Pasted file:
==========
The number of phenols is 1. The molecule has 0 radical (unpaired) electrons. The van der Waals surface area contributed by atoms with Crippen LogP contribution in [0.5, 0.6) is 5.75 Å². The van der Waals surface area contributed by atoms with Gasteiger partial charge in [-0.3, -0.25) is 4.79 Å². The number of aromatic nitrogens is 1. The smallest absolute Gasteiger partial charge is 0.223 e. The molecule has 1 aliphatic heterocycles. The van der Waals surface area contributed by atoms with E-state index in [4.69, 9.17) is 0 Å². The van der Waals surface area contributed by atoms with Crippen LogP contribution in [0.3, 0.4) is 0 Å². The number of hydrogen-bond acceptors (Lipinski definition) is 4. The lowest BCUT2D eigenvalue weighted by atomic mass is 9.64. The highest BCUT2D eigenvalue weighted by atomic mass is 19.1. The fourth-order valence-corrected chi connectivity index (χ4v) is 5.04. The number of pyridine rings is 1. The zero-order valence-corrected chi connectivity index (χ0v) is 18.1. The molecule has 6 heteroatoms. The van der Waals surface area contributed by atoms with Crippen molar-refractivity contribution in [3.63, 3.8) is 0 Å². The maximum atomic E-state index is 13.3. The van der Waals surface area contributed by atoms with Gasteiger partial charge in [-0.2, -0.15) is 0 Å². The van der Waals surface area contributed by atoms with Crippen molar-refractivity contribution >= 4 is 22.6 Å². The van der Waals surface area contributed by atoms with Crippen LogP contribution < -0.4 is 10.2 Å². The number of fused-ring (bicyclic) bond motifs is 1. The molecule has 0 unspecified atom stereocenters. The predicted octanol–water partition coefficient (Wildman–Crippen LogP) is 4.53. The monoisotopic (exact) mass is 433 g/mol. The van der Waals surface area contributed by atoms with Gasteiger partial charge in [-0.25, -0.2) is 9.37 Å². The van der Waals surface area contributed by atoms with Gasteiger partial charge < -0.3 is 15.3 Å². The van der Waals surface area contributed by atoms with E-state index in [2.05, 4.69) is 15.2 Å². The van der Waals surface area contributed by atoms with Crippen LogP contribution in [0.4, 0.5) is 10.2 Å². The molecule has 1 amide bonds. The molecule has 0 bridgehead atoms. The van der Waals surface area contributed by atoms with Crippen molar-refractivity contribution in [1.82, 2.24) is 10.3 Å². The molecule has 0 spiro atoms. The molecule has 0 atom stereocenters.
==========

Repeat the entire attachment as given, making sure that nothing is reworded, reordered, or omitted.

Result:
The number of phenols is 1. The molecule has 0 radical (unpaired) electrons. The van der Waals surface area contributed by atoms with Crippen LogP contribution in [0.5, 0.6) is 5.75 Å². The van der Waals surface area contributed by atoms with Gasteiger partial charge in [-0.3, -0.25) is 4.79 Å². The number of aromatic nitrogens is 1. The smallest absolute Gasteiger partial charge is 0.223 e. The molecule has 1 aliphatic heterocycles. The van der Waals surface area contributed by atoms with E-state index in [4.69, 9.17) is 0 Å². The van der Waals surface area contributed by atoms with Crippen LogP contribution in [0.3, 0.4) is 0 Å². The number of hydrogen-bond acceptors (Lipinski definition) is 4. The lowest BCUT2D eigenvalue weighted by atomic mass is 9.64. The highest BCUT2D eigenvalue weighted by atomic mass is 19.1. The fourth-order valence-corrected chi connectivity index (χ4v) is 5.04. The number of pyridine rings is 1. The zero-order valence-corrected chi connectivity index (χ0v) is 18.1. The molecule has 6 heteroatoms. The van der Waals surface area contributed by atoms with Crippen molar-refractivity contribution in [3.63, 3.8) is 0 Å². The maximum atomic E-state index is 13.3. The van der Waals surface area contributed by atoms with Gasteiger partial charge in [-0.2, -0.15) is 0 Å². The van der Waals surface area contributed by atoms with Crippen molar-refractivity contribution >= 4 is 22.6 Å². The van der Waals surface area contributed by atoms with Crippen LogP contribution < -0.4 is 10.2 Å². The number of fused-ring (bicyclic) bond motifs is 1. The molecule has 0 unspecified atom stereocenters. The predicted octanol–water partition coefficient (Wildman–Crippen LogP) is 4.53. The monoisotopic (exact) mass is 433 g/mol. The van der Waals surface area contributed by atoms with Gasteiger partial charge in [-0.25, -0.2) is 9.37 Å². The van der Waals surface area contributed by atoms with Gasteiger partial charge < -0.3 is 15.3 Å². The van der Waals surface area contributed by atoms with E-state index in [2.05, 4.69) is 15.2 Å². The van der Waals surface area contributed by atoms with Crippen LogP contribution in [0.4, 0.5) is 10.2 Å². The molecule has 1 amide bonds. The molecule has 0 bridgehead atoms. The van der Waals surface area contributed by atoms with Crippen molar-refractivity contribution in [1.82, 2.24) is 10.3 Å². The molecule has 0 spiro atoms. The molecule has 0 atom stereocenters.